Walt Disney World/Animal Kingdom

Another train ascends the Forbidden Mountain on an expedition to Everest.

At Disney's Animal Kingdom, you can learn how tough it is to be a bug, dig for dinosaur bones, challenge the mysterious Himalayan yeti, and view hundreds of live animals in authentic settings.

This sprawling park in the southwestern corner of Walt Disney World is equal parts theme park and zoological park, with both aspects receiving a unique Disney touch. Nearby is the second-most-popular water park in the world, Disney's Blizzard Beach.


"Welcome to a kingdom of animals, real, ancient and imagined: a kingdom ruled by lions, dinosaurs and dragons; a kingdom of balance, harmony and survival; a kingdom we enter to share in the wonder, gaze at the beauty, thrill at the drama, and learn." Michael D. Eisner, April 22, 1998

Walt Disney World's fourth and newest theme park opened in April 1998, joining the Magic Kingdom, Epcot, and Disney-MGM Studios. When it first opened, park advertising used the faux-African word "nahtazu" ("not a zoo") as a slogan to emphasize that it was not just a collection of animals in small iron cages. The animals here spend their days in expansive habitats that are as close to their natural environments as possible, with subtle and camouflaged barriers keeping them away from guests (and each other). At night, they sleep comfortably indoors in the park's extensive housing area backstage.

Although the animals are nominally the main attraction, they may finally have been overshadowed by the park's newest thrill ride, Expedition Everest. Towering 200 feet over the surrounding terrain, this mini-mountain is visible from some distance away and even threatens to overtake the Tree of Life as the park's most visible icon. The Tree, perhaps by contrast, is most impressive up close, where its size and detail can truly be appreciated.

Welcome to Pandora

In partnership with James Cameron, the world of Avatar is coming to Disney's Animal Kingdom. The Imagineers will be creating a whole new land based on Cameron's groundbreaking film franchise, expanding the park into a true full-day activity. Camp Minnie-Mickey, an Adirondacks-themed meet-and-greet area, has closed to make way for the aliens of Pandora.

The other major rides and attractions include It's Tough to be a Bug, a 3-D movie based on the Pixar film A Bug's Life; Kilimanjaro Safaris, a jeep ride through the recreated African savanna; Kali River Rapids, a soaking raft ride; and Dinosaur, a time travel ride into the late Cretaceous. Two musical stage shows are also very popular: Finding Nemo: The Musical and Festival of the Lion King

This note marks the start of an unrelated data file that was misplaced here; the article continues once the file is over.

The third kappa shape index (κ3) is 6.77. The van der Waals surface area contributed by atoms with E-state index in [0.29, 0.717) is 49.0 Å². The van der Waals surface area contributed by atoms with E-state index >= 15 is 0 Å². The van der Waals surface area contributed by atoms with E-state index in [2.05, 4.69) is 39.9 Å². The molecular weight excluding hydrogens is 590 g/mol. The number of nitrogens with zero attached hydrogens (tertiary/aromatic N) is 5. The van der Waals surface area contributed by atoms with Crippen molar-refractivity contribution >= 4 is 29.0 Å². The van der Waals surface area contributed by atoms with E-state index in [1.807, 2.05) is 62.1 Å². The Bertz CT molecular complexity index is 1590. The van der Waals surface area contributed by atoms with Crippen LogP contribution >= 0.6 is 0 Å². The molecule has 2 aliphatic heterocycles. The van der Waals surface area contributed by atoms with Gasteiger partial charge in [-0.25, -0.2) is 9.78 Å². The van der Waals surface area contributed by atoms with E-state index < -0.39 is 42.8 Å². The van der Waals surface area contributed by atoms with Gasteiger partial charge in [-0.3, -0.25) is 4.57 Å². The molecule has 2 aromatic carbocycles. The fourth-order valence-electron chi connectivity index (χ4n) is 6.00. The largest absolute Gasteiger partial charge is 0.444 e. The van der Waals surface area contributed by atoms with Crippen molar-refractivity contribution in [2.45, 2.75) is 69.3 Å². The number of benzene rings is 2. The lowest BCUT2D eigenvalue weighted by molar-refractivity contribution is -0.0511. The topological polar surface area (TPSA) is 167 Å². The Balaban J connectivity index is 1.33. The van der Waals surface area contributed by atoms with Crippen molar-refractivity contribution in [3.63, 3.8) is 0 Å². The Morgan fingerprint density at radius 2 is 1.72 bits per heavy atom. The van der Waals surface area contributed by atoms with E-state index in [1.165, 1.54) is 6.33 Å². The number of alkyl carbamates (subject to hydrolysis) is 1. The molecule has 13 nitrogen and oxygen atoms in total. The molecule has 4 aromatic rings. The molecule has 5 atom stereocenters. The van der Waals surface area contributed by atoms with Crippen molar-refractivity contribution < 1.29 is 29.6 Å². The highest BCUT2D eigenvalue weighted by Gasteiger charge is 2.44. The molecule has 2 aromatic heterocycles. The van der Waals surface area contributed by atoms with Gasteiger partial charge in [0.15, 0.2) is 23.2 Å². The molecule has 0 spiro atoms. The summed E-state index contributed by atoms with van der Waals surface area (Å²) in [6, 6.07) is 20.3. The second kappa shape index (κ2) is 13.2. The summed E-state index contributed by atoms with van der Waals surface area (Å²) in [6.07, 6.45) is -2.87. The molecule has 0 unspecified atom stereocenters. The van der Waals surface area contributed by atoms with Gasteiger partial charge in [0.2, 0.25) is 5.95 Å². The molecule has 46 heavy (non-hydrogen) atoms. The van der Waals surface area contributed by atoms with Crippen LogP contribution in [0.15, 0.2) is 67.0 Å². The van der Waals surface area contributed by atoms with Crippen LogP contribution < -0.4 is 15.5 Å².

Not far from Animal Kingdom is Blizzard Beach, a large water park themed as a melting ski resort.

Get in

Animal Kingdom used to close at 5PM, but current schedules show the park open until 6, 7, or even 8PM some nights. The animals generally won't be on display after 5PM, but feel free to go on Expedition Everest as much as you like! The park also participates in the Extra Magic Hours program (both morning and evening).

By car

Animal Kingdom is in the southwestern part of the Walt Disney World property. Head west on Osceola Parkway from World Drive. Parking is $20 per car, although Disney resort guests can park for freejust show your Key to the World card at the toll gate.

Blizzard Beach is on Buena Vista Drive between World Drive and Osceola Parkway. Parking is free.

By Disney transportation

Due to the security measures in place for the protection of the animals, you cannot walk to Animal Kingdom, not even from the Animal Kingdom Lodge. If you're not driving, you'll be taking a bus no matter where you're coming from.

From Disney Springs

There is no direct transportation from Disney Springs. Take the bus to any resort hotel (or walk to the nearby Saratoga Springs resort) and transfer to the Animal Kingdom & Blizzard Beach bus.

From all other parks and resorts

Just take the direct bus marked "Animal Kingdom & Blizzard Beach". From the Magic Kingdom, you'll need to get to the Transportation and Ticket Center first.

Get around

Map of Disney's Animal Kingdom

Animal Kingdom is a very large park, and most of the attractions are outdoors. You will be walking, and walking a lot, so prepare accordingly.

After going through the entrance gates, you'll be in the Oasis area. While there are no rides or shows here, there are two well-shaded paths that pass by a number of animal enclosures. The main purpose of the Oasis is to lead you into the park toward Discovery Island, which is the hub from which you'll explore the rest of Animal Kingdom. You can't miss Discovery Island, thanks to the humongous Tree of Life in the center. It's here you'll find most of the shops and a couple restaurants, along with the 3-D movie It's Tough to Be a Bug.